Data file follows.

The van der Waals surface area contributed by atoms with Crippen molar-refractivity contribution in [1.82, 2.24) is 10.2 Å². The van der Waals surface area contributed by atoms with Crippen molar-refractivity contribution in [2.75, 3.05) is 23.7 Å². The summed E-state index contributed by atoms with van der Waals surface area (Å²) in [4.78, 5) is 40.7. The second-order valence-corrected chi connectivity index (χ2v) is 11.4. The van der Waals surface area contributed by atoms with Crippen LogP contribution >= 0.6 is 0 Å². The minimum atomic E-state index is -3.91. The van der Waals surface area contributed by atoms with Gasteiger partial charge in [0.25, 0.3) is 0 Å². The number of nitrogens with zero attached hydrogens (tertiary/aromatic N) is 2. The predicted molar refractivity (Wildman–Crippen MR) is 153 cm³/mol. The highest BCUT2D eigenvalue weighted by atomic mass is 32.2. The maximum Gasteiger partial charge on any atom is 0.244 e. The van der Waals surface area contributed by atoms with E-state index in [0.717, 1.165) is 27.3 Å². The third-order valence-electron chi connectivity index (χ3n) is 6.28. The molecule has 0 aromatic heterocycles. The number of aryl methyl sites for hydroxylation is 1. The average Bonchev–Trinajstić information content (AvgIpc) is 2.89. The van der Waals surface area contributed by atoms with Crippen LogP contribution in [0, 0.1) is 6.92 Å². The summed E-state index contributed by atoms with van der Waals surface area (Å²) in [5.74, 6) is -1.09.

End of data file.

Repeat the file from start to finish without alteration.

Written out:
The van der Waals surface area contributed by atoms with Crippen molar-refractivity contribution in [1.82, 2.24) is 10.2 Å². The van der Waals surface area contributed by atoms with Crippen molar-refractivity contribution in [2.75, 3.05) is 23.7 Å². The summed E-state index contributed by atoms with van der Waals surface area (Å²) in [4.78, 5) is 40.7. The second-order valence-corrected chi connectivity index (χ2v) is 11.4. The van der Waals surface area contributed by atoms with Crippen LogP contribution >= 0.6 is 0 Å². The minimum atomic E-state index is -3.91. The van der Waals surface area contributed by atoms with Gasteiger partial charge in [0.25, 0.3) is 0 Å². The number of nitrogens with zero attached hydrogens (tertiary/aromatic N) is 2. The predicted molar refractivity (Wildman–Crippen MR) is 153 cm³/mol. The highest BCUT2D eigenvalue weighted by atomic mass is 32.2. The maximum Gasteiger partial charge on any atom is 0.244 e. The van der Waals surface area contributed by atoms with E-state index in [0.717, 1.165) is 27.3 Å². The third-order valence-electron chi connectivity index (χ3n) is 6.28. The molecule has 0 aromatic heterocycles. The number of aryl methyl sites for hydroxylation is 1. The average Bonchev–Trinajstić information content (AvgIpc) is 2.89. The van der Waals surface area contributed by atoms with Crippen LogP contribution in [0, 0.1) is 6.92 Å². The summed E-state index contributed by atoms with van der Waals surface area (Å²) in [5.74, 6) is -1.09.